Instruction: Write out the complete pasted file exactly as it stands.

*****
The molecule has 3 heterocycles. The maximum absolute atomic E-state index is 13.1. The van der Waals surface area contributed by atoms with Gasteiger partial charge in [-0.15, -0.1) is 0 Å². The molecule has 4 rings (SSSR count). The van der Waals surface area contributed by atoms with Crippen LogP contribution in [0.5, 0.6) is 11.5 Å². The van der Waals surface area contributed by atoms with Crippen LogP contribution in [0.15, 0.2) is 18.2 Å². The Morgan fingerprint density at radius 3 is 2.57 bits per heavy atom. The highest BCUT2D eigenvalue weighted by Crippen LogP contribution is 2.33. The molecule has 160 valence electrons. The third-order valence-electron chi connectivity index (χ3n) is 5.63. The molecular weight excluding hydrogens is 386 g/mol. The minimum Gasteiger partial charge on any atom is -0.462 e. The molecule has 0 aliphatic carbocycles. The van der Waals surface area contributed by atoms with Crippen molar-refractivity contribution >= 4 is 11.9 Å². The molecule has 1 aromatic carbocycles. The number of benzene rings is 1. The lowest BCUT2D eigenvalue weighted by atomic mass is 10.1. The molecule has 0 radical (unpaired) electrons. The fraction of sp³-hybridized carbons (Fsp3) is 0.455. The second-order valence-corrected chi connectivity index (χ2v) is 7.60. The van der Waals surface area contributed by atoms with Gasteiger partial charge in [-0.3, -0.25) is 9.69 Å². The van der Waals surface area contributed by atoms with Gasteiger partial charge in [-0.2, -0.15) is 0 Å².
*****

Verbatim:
The molecule has 3 heterocycles. The maximum absolute atomic E-state index is 13.1. The van der Waals surface area contributed by atoms with Gasteiger partial charge in [-0.15, -0.1) is 0 Å². The molecule has 4 rings (SSSR count). The van der Waals surface area contributed by atoms with Crippen LogP contribution in [0.5, 0.6) is 11.5 Å². The van der Waals surface area contributed by atoms with Crippen LogP contribution in [0.15, 0.2) is 18.2 Å². The Morgan fingerprint density at radius 3 is 2.57 bits per heavy atom. The highest BCUT2D eigenvalue weighted by Crippen LogP contribution is 2.33. The molecule has 160 valence electrons. The third-order valence-electron chi connectivity index (χ3n) is 5.63. The molecular weight excluding hydrogens is 386 g/mol. The minimum Gasteiger partial charge on any atom is -0.462 e. The molecule has 0 aliphatic carbocycles. The van der Waals surface area contributed by atoms with Crippen molar-refractivity contribution >= 4 is 11.9 Å². The molecule has 1 aromatic carbocycles. The number of benzene rings is 1. The lowest BCUT2D eigenvalue weighted by atomic mass is 10.1. The molecule has 0 radical (unpaired) electrons. The fraction of sp³-hybridized carbons (Fsp3) is 0.455. The second-order valence-corrected chi connectivity index (χ2v) is 7.60. The van der Waals surface area contributed by atoms with Gasteiger partial charge in [-0.3, -0.25) is 9.69 Å². The van der Waals surface area contributed by atoms with Gasteiger partial charge in [-0.2, -0.15) is 0 Å².